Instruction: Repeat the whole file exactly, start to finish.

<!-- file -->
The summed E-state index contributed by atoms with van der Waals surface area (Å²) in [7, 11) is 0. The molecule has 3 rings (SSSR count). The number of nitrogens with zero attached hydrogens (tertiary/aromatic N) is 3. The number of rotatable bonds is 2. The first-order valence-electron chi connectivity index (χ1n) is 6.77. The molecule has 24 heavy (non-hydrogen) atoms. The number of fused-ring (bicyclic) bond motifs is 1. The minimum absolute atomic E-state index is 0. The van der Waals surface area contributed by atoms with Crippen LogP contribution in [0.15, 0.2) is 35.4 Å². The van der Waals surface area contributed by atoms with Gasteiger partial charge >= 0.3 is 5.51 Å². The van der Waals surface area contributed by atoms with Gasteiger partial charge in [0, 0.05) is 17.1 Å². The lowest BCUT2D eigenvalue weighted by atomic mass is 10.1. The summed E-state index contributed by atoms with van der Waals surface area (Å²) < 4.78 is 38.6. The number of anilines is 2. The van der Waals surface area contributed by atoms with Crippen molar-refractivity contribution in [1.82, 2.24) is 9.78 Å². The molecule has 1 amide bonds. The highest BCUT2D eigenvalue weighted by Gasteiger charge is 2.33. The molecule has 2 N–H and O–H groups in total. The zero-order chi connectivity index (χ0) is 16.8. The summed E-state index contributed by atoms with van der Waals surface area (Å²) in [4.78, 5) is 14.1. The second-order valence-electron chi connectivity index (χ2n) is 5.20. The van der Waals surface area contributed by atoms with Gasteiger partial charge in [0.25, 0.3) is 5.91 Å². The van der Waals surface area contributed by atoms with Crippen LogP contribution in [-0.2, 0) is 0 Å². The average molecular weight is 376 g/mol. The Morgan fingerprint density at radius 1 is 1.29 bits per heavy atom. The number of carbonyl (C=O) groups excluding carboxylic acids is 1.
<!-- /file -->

The summed E-state index contributed by atoms with van der Waals surface area (Å²) in [7, 11) is 0. The molecule has 3 rings (SSSR count). The number of nitrogens with zero attached hydrogens (tertiary/aromatic N) is 3. The number of rotatable bonds is 2. The first-order valence-electron chi connectivity index (χ1n) is 6.77. The molecule has 24 heavy (non-hydrogen) atoms. The number of fused-ring (bicyclic) bond motifs is 1. The minimum absolute atomic E-state index is 0. The van der Waals surface area contributed by atoms with Crippen LogP contribution in [0.15, 0.2) is 35.4 Å². The van der Waals surface area contributed by atoms with Gasteiger partial charge >= 0.3 is 5.51 Å². The van der Waals surface area contributed by atoms with Gasteiger partial charge in [0, 0.05) is 17.1 Å². The lowest BCUT2D eigenvalue weighted by atomic mass is 10.1. The summed E-state index contributed by atoms with van der Waals surface area (Å²) < 4.78 is 38.6. The number of anilines is 2. The van der Waals surface area contributed by atoms with Crippen molar-refractivity contribution in [1.82, 2.24) is 9.78 Å². The molecule has 1 amide bonds. The highest BCUT2D eigenvalue weighted by Gasteiger charge is 2.33. The molecule has 2 N–H and O–H groups in total. The zero-order chi connectivity index (χ0) is 16.8. The summed E-state index contributed by atoms with van der Waals surface area (Å²) in [4.78, 5) is 14.1. The second-order valence-electron chi connectivity index (χ2n) is 5.20. The van der Waals surface area contributed by atoms with Gasteiger partial charge in [0.25, 0.3) is 5.91 Å². The van der Waals surface area contributed by atoms with Crippen LogP contribution in [-0.2, 0) is 0 Å². The average molecular weight is 376 g/mol. The Morgan fingerprint density at radius 1 is 1.29 bits per heavy atom. The number of carbonyl (C=O) groups excluding carboxylic acids is 1.